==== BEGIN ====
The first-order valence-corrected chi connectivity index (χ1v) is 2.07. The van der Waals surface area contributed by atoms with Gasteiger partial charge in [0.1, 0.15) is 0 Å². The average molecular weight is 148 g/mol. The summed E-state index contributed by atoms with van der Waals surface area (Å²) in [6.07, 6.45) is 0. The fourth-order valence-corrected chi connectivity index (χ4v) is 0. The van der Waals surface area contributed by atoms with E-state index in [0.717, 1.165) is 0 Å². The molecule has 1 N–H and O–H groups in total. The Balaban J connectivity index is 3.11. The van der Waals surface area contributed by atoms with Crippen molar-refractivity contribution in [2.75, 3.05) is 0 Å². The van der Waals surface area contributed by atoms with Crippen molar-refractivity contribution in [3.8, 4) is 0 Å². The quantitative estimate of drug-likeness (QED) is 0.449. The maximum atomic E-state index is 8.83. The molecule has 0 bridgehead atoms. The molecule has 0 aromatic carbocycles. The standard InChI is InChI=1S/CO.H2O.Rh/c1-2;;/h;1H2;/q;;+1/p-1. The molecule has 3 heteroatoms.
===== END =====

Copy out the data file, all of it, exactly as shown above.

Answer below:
The first-order valence-corrected chi connectivity index (χ1v) is 2.07. The van der Waals surface area contributed by atoms with Gasteiger partial charge in [0.1, 0.15) is 0 Å². The average molecular weight is 148 g/mol. The summed E-state index contributed by atoms with van der Waals surface area (Å²) in [6.07, 6.45) is 0. The fourth-order valence-corrected chi connectivity index (χ4v) is 0. The van der Waals surface area contributed by atoms with E-state index in [0.717, 1.165) is 0 Å². The molecule has 1 N–H and O–H groups in total. The Balaban J connectivity index is 3.11. The van der Waals surface area contributed by atoms with Crippen molar-refractivity contribution in [2.75, 3.05) is 0 Å². The van der Waals surface area contributed by atoms with Crippen molar-refractivity contribution in [3.8, 4) is 0 Å². The quantitative estimate of drug-likeness (QED) is 0.449. The maximum atomic E-state index is 8.83. The molecule has 0 bridgehead atoms. The molecule has 0 aromatic carbocycles. The standard InChI is InChI=1S/CO.H2O.Rh/c1-2;;/h;1H2;/q;;+1/p-1. The molecule has 3 heteroatoms.